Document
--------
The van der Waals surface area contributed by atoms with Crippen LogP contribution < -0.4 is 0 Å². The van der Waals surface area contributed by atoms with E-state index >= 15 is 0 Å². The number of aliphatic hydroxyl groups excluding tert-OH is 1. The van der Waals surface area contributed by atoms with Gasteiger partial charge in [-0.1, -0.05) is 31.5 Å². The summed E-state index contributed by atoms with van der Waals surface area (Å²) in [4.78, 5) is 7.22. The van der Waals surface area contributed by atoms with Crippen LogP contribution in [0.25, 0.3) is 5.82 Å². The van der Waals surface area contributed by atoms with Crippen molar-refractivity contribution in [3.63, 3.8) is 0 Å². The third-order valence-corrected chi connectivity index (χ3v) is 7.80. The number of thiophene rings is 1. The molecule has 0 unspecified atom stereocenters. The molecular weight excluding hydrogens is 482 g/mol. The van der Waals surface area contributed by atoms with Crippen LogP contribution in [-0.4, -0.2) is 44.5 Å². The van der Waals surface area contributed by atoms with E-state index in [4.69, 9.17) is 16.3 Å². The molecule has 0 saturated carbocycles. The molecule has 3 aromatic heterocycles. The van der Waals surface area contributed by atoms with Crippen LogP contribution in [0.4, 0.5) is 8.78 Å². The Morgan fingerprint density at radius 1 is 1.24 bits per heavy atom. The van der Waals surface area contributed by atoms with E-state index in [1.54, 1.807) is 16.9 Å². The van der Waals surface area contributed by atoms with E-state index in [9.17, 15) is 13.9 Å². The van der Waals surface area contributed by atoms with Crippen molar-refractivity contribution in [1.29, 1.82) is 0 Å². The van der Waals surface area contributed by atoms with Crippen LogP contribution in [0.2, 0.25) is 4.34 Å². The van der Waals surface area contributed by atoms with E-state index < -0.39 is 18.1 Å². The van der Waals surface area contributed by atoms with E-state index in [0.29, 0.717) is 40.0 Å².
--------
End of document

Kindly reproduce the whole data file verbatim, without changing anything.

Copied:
The van der Waals surface area contributed by atoms with Crippen LogP contribution < -0.4 is 0 Å². The van der Waals surface area contributed by atoms with E-state index >= 15 is 0 Å². The number of aliphatic hydroxyl groups excluding tert-OH is 1. The van der Waals surface area contributed by atoms with Gasteiger partial charge in [-0.1, -0.05) is 31.5 Å². The summed E-state index contributed by atoms with van der Waals surface area (Å²) in [4.78, 5) is 7.22. The van der Waals surface area contributed by atoms with Crippen LogP contribution in [0.25, 0.3) is 5.82 Å². The van der Waals surface area contributed by atoms with Crippen molar-refractivity contribution in [3.63, 3.8) is 0 Å². The third-order valence-corrected chi connectivity index (χ3v) is 7.80. The number of thiophene rings is 1. The molecule has 0 unspecified atom stereocenters. The molecular weight excluding hydrogens is 482 g/mol. The van der Waals surface area contributed by atoms with Crippen LogP contribution in [-0.4, -0.2) is 44.5 Å². The van der Waals surface area contributed by atoms with E-state index in [4.69, 9.17) is 16.3 Å². The molecule has 0 saturated carbocycles. The molecule has 3 aromatic heterocycles. The van der Waals surface area contributed by atoms with Crippen LogP contribution in [0.4, 0.5) is 8.78 Å². The Morgan fingerprint density at radius 1 is 1.24 bits per heavy atom. The van der Waals surface area contributed by atoms with E-state index in [1.54, 1.807) is 16.9 Å². The van der Waals surface area contributed by atoms with E-state index in [9.17, 15) is 13.9 Å². The van der Waals surface area contributed by atoms with Crippen molar-refractivity contribution in [1.29, 1.82) is 0 Å². The van der Waals surface area contributed by atoms with Crippen LogP contribution in [0.2, 0.25) is 4.34 Å². The van der Waals surface area contributed by atoms with E-state index < -0.39 is 18.1 Å². The van der Waals surface area contributed by atoms with E-state index in [0.29, 0.717) is 40.0 Å².